I'm getting tired of having to spoonfeed this to some of you people individually. As it turns out though, thankfully, I can edit the OP so at least read this. I am not arguing against love, relationships or commitment, or anything the like. Quite the opposite, I'm saying they're good enough on their own without the need for the legal paperwork, money-waste and label of marriage. I welcome any opinion whether I like it or not, but not when you're missing all of the actual points like a little boy splashing the rim and substitute your own. No one's forcing you to read the whole thread, but at least read the damn OP of the thread next time or don't bother. It's getting frustrating having to read through your condescending tones just to find out you just didn't pay attention.


Hey. I'm not sure if I made a thread before but I'd like to put some of my thoughts on marriage here and see what all of you guys think. I see many of you as much smarter than me, and I think I can learn some. This got a little long, and I don't know if I should post it as a blog instead, but since my objective is to get some sort of exchange/discussion going a thread is more fitting. This is my opinion only. I'm not going to talk about gay-marriage or things like that, we all already know enough about that. I want to talk about marriage itself.

My stance on marriage is not that everybody should be allowed to have one, including gays. My stance is that nobody should get married, including straight people. And I'm often confused as to why atheists, secular intelligent people, would want to engage in this antiquated, forcefully contrived and often religious social construct.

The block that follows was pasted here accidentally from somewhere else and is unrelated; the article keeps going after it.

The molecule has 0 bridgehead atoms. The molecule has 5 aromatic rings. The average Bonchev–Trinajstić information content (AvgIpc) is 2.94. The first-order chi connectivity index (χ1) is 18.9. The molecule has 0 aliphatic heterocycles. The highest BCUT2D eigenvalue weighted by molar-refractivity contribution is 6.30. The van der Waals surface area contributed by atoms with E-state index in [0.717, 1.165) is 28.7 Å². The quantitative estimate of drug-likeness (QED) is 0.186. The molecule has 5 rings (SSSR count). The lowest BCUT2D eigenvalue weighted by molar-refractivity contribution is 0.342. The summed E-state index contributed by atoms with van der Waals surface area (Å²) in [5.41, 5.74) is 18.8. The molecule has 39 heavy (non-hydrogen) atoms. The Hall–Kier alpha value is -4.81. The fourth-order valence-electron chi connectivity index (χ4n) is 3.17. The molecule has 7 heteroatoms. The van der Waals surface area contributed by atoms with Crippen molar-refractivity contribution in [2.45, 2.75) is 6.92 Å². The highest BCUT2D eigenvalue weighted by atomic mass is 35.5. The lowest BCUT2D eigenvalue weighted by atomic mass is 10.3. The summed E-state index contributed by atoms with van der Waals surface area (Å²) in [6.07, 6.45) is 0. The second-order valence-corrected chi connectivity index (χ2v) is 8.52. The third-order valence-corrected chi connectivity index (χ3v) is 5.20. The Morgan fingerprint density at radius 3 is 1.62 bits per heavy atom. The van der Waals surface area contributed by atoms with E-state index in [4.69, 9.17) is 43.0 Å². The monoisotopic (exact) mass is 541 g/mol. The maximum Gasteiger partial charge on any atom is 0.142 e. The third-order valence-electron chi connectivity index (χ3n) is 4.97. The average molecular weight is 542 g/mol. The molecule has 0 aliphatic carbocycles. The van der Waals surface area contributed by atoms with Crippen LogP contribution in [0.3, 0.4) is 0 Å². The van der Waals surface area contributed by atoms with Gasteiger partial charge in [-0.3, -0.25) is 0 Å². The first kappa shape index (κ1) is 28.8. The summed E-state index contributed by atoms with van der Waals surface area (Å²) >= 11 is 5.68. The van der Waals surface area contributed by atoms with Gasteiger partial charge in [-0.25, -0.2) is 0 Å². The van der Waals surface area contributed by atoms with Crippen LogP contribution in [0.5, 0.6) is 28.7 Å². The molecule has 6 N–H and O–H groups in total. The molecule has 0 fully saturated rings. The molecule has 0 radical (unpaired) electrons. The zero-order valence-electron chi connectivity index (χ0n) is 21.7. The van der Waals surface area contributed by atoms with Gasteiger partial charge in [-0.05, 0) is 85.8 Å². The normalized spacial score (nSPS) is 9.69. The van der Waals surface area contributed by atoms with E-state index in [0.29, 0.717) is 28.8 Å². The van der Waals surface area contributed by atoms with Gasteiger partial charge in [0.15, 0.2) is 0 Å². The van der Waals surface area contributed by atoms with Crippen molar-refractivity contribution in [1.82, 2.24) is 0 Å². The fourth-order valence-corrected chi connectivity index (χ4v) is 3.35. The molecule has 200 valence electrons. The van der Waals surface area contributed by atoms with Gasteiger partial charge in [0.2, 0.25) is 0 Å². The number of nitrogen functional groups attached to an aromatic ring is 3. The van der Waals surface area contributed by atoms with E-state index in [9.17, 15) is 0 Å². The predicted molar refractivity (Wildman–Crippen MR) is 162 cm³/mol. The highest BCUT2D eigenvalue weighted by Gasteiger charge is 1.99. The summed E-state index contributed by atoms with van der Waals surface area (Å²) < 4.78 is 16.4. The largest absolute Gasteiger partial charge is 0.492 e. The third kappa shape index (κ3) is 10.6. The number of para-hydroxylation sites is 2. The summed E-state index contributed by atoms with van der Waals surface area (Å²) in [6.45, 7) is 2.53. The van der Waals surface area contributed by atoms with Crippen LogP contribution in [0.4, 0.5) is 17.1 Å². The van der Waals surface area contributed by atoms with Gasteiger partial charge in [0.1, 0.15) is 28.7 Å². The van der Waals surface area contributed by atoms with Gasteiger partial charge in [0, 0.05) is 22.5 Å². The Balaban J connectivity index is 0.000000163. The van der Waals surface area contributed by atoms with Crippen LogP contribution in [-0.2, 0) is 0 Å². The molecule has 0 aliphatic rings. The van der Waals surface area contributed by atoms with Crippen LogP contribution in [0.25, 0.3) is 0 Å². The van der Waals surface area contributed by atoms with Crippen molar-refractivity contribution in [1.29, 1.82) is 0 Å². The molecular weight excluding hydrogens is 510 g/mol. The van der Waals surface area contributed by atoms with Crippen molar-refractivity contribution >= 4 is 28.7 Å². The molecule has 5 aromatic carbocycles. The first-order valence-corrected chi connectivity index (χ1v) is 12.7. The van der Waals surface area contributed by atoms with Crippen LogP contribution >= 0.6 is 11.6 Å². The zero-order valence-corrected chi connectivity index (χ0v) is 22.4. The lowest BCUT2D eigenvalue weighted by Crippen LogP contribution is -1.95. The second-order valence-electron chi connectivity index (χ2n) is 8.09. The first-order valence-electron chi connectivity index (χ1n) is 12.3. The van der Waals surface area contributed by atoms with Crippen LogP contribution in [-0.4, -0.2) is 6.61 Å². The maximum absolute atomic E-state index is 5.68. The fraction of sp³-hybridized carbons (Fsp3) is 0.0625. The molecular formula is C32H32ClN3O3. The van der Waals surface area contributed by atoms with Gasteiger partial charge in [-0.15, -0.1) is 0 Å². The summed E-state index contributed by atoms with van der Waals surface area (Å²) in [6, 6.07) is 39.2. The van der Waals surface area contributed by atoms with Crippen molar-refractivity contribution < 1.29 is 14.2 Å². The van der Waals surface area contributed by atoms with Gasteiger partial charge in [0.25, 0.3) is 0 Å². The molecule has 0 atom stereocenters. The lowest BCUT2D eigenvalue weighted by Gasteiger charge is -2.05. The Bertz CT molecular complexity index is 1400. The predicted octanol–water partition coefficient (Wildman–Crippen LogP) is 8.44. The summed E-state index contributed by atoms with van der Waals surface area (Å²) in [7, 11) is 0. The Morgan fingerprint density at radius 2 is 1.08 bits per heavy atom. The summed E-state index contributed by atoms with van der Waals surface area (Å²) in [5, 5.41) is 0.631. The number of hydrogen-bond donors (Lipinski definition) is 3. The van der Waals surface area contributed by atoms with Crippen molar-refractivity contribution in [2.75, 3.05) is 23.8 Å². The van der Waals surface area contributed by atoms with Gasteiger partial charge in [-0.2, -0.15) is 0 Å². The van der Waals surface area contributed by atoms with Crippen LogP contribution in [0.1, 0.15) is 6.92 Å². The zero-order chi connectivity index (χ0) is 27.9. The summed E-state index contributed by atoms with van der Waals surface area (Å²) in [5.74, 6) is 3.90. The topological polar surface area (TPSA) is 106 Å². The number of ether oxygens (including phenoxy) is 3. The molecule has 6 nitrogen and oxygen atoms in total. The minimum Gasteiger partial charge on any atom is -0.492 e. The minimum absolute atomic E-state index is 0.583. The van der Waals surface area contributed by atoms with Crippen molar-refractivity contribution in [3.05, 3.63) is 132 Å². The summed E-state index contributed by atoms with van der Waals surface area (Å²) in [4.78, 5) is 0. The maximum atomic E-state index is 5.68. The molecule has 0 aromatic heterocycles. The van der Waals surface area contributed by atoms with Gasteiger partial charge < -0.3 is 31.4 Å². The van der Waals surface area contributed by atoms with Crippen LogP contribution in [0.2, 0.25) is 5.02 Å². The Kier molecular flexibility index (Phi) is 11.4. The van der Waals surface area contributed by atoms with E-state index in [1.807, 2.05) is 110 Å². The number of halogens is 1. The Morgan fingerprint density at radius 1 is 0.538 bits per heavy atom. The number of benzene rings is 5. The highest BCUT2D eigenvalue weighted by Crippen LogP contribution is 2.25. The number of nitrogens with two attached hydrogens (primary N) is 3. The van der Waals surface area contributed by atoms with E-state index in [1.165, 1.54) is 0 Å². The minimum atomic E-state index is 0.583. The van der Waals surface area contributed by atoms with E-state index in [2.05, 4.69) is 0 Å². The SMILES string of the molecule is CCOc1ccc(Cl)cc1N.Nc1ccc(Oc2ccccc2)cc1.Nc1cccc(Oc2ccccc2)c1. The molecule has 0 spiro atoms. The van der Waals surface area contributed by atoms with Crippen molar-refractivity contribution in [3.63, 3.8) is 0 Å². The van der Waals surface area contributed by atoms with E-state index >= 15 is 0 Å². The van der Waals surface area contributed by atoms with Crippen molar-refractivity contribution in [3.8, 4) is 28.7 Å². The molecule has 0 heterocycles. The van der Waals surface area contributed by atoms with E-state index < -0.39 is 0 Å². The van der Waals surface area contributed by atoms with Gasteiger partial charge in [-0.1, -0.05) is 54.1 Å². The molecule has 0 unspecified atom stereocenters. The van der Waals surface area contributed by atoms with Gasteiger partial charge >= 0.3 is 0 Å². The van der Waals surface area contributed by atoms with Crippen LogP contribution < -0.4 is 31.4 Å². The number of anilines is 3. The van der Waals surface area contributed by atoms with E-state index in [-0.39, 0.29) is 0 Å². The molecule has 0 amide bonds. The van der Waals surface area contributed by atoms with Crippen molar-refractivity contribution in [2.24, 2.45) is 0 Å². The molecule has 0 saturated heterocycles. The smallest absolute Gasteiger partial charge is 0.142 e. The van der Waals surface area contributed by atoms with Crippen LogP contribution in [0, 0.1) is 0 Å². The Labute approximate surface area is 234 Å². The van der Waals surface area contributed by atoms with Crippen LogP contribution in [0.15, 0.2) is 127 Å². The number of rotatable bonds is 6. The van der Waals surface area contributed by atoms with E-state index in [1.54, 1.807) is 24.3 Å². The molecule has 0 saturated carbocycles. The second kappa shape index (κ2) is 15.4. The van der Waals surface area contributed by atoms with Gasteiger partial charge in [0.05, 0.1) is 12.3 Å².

I've said this in one form or another before. People like to think about marriage as this magical bond between two people in love, but for the bigger part of its history marriage wasn't about love at all. We know that in the past ages marriage was only used as a form of sales-contract, a political relationship building tool between two parties, and a way for the rulers to keep tabs on their subjects, while making sure they don't run amok fucking and raping each other aimlessly. It was an easy social structure to introduce into a primitive society that would otherwise kill each other over women to rape (which they did, and still do regardless). As a religious construct, it has been solely used for the above mentioned purposes, plus turn women into property. We need only look at some religious men and their harem of wives, to see that in that marriage women have become nothing more than a commodity. In marriage, even today, women are often nothing more than merchandise. Why do you think religious men always emphasize the importance of staying pure and staying away from sex until marriage? Because some men have very small penises. And some men with small penises are willing to pay high prices for a certain commodity: virginity. They want sex with virgins, because the small-dicked man knows the virgin doesn't know any better, so he has a confidence boost. Same reason they marry old geezers to little children, under the ruse of "our prophet did it." It's all about keeping the business running. Tell girls not to fuck. Slut-shame them should they dare to have sex outside of marriage. Call them whores, sluts, whatever. Put peer-pressure on them. Because if they do, the market will run dry.

There are a some popular arguments for/about marriage that I'd like to take on.

  • It's a public declaration of loyalty. / It shows commitment.

This is a common error. Marriage doesn't make someone any more loyal then s/he would've been anyway, and if it does it's either because of peer-pressure (look up countries with the lowest divorce rates) or simple disingenuity. If you are in a relationship (which is not open), then you should be able to stay loyal and make it clear you're committed all by yourself, without a ring on your finger to vouch for you. Saying marriage ads to the commitment and shows loyalty is really no different than, for example, saying the bible gives us strength and hope. We should be able to have those things by ourselves, and those who cling to it show only a lack of those traits in themselves; just as someone who can not be as loyal without marriage shows a lack of confidence in their loyalty to begin with.